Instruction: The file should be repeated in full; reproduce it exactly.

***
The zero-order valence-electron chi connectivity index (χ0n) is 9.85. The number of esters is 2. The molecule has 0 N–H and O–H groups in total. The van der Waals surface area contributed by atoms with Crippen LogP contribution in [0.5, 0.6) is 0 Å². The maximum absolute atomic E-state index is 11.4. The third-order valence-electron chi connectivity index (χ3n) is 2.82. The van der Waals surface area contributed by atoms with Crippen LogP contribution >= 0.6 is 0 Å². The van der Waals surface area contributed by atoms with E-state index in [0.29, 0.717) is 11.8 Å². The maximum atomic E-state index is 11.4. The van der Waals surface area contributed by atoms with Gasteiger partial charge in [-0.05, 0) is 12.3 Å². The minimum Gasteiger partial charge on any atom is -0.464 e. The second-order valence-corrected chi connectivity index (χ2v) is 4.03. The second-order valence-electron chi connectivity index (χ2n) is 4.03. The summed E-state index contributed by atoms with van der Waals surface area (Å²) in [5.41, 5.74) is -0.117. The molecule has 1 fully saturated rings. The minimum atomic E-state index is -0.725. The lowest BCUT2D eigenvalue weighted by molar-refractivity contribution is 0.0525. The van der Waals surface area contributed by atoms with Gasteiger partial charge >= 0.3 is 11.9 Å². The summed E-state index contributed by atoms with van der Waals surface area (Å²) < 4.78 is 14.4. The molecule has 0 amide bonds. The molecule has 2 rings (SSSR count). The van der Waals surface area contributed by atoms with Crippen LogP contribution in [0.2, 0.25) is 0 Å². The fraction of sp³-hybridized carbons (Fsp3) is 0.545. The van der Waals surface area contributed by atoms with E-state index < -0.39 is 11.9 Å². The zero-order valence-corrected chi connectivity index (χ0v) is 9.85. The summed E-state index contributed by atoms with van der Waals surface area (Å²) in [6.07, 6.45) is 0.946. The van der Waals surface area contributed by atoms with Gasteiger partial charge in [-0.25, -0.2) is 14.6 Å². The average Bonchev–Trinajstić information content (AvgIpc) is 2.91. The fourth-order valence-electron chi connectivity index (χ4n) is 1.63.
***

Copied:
The zero-order valence-electron chi connectivity index (χ0n) is 9.85. The number of esters is 2. The molecule has 0 N–H and O–H groups in total. The van der Waals surface area contributed by atoms with Crippen LogP contribution in [0.5, 0.6) is 0 Å². The maximum absolute atomic E-state index is 11.4. The third-order valence-electron chi connectivity index (χ3n) is 2.82. The van der Waals surface area contributed by atoms with Crippen LogP contribution >= 0.6 is 0 Å². The van der Waals surface area contributed by atoms with E-state index in [0.29, 0.717) is 11.8 Å². The maximum atomic E-state index is 11.4. The van der Waals surface area contributed by atoms with Gasteiger partial charge in [-0.05, 0) is 12.3 Å². The minimum Gasteiger partial charge on any atom is -0.464 e. The second-order valence-corrected chi connectivity index (χ2v) is 4.03. The second-order valence-electron chi connectivity index (χ2n) is 4.03. The summed E-state index contributed by atoms with van der Waals surface area (Å²) in [5.41, 5.74) is -0.117. The molecule has 1 fully saturated rings. The minimum atomic E-state index is -0.725. The lowest BCUT2D eigenvalue weighted by molar-refractivity contribution is 0.0525. The van der Waals surface area contributed by atoms with Gasteiger partial charge >= 0.3 is 11.9 Å². The summed E-state index contributed by atoms with van der Waals surface area (Å²) < 4.78 is 14.4. The molecule has 0 amide bonds. The molecule has 2 rings (SSSR count). The van der Waals surface area contributed by atoms with Crippen LogP contribution in [0.2, 0.25) is 0 Å². The fraction of sp³-hybridized carbons (Fsp3) is 0.545. The van der Waals surface area contributed by atoms with E-state index < -0.39 is 11.9 Å². The zero-order valence-corrected chi connectivity index (χ0v) is 9.85. The summed E-state index contributed by atoms with van der Waals surface area (Å²) in [6.07, 6.45) is 0.946. The van der Waals surface area contributed by atoms with Gasteiger partial charge in [-0.25, -0.2) is 14.6 Å². The average Bonchev–Trinajstić information content (AvgIpc) is 2.91. The fourth-order valence-electron chi connectivity index (χ4n) is 1.63.